Will using a computer harm my 3- and 4-year-olds' eyesight?
Not about the eyesight issue, at least as far as we know at this time. Adults who need glasses to work for extended times on a computer have different issues than those of a child. An adult's eyes must work hard to take in the images on the screen, as their eyes don't adjust as readily as do the eyes of younger people. Like the body in general, the eyes become stiff as we age. This results in eye fatigue in the computer-using adult but not in the child. Adults who already have corrective lenses may need a prescription that is just for the distance from the screen to their eyes, to avoid neck strain and allow for correct posture while focusing on the screen.
Kids' eyes, with or without corrective lenses, are more flexible. Some companies are marketing computer glasses for kids, but the glasses seem to offer no benefits except to the stockholders of those companies. So don't buy these; instead, invest in a basketball hoop. Whether on computer monitors or TVs, video images actually put the eye at rest, just as they seem they seem to put the mind and the body at rest.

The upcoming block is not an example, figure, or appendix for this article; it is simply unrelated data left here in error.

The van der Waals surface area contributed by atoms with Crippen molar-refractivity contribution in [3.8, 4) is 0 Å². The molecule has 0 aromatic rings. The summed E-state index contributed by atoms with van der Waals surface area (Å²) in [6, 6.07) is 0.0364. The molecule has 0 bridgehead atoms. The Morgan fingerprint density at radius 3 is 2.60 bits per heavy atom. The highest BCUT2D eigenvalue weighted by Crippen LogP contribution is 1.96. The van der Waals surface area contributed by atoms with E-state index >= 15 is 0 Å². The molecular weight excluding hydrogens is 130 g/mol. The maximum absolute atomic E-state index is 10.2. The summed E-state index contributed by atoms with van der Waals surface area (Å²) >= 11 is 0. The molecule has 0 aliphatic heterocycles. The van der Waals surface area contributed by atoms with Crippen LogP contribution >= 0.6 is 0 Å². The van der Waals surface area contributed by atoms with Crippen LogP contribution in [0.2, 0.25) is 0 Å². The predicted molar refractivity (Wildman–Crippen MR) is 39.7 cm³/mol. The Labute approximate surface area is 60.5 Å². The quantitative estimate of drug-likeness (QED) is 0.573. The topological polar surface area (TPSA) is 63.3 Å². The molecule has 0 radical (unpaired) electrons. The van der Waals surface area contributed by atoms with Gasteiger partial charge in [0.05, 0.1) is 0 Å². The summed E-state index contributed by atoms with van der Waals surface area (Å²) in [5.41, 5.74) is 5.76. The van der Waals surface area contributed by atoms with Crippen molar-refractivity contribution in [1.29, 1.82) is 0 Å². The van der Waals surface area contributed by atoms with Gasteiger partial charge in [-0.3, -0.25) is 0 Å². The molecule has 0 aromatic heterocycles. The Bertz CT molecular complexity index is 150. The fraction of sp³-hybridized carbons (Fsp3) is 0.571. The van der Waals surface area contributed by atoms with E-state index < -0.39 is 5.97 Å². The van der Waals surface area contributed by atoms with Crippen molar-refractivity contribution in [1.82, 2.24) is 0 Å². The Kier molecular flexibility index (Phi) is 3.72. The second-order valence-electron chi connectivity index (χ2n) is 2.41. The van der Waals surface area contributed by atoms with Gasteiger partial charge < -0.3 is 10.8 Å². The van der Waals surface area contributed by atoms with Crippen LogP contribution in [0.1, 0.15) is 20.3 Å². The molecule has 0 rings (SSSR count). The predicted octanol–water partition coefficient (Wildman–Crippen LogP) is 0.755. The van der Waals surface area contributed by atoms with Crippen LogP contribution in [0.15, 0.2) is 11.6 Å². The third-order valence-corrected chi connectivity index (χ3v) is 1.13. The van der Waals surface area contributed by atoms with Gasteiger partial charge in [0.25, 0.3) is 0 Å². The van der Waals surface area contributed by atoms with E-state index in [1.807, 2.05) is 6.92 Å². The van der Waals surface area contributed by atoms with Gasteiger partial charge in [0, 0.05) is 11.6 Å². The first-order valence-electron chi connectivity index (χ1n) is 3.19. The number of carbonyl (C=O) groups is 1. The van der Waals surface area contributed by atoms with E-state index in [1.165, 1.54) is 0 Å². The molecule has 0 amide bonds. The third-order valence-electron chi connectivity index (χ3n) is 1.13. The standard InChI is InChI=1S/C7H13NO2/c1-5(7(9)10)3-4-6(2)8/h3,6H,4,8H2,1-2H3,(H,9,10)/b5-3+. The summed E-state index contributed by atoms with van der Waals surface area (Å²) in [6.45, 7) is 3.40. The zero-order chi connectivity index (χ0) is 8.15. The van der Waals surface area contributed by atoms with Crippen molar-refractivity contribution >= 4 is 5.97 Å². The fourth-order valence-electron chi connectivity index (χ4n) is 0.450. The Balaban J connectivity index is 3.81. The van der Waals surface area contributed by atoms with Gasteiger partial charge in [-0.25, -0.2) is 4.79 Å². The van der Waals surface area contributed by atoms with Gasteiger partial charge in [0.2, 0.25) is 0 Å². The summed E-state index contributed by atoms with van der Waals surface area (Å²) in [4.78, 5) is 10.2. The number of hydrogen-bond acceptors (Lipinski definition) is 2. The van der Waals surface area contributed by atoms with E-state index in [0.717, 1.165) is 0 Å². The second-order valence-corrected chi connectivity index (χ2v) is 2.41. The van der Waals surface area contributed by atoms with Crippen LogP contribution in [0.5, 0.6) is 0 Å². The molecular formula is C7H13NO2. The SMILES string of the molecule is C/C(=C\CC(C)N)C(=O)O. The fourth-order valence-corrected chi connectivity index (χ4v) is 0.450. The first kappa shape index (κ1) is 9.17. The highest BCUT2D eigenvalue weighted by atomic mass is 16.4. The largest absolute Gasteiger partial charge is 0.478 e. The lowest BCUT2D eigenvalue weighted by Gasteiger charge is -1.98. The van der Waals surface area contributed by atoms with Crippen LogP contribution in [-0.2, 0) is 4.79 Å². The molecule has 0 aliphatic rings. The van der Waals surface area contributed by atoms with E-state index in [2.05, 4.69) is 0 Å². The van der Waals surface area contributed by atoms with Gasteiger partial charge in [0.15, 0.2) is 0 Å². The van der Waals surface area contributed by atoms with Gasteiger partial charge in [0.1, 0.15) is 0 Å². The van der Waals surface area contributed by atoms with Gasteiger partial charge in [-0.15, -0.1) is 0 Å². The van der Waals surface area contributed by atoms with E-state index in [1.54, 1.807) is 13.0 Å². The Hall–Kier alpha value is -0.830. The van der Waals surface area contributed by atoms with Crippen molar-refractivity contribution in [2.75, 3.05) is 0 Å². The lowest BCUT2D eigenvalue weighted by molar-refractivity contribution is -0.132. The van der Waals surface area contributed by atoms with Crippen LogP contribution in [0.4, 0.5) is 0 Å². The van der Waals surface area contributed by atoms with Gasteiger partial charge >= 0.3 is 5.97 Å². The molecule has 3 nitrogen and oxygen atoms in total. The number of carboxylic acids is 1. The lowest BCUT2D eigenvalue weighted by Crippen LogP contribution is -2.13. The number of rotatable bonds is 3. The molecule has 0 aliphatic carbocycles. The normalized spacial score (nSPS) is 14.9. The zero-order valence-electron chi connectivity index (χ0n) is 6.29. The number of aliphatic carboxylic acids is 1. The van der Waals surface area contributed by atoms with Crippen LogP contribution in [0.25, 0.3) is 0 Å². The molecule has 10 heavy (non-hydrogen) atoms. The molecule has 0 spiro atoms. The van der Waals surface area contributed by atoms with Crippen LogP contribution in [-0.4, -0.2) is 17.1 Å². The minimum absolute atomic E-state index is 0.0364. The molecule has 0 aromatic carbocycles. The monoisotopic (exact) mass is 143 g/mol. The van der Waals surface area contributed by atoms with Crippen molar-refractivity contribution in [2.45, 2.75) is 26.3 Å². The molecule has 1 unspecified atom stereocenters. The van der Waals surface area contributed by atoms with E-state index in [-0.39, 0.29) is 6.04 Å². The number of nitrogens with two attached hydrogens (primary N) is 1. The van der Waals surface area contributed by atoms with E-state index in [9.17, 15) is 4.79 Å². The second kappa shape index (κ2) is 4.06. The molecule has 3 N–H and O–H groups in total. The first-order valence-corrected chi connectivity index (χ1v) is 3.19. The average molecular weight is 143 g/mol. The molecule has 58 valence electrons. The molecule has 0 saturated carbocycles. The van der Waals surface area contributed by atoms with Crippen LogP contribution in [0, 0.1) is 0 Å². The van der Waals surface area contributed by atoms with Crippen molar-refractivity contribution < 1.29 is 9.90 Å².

That's the problem with kidsthey need to be active in mind and body, not zoned out in front of a screen. If your kids seem to be straining to see the screen or anything else, get them evaluated by an ophthalmologist who works well with young children. All kids should have a vision screening in the health care provider's office at the 4-year-old visit and some bright 3-year-olds may be able to have the screen as well. Don't skip any of those checkups and be sure to discuss any visual concerns with the provider.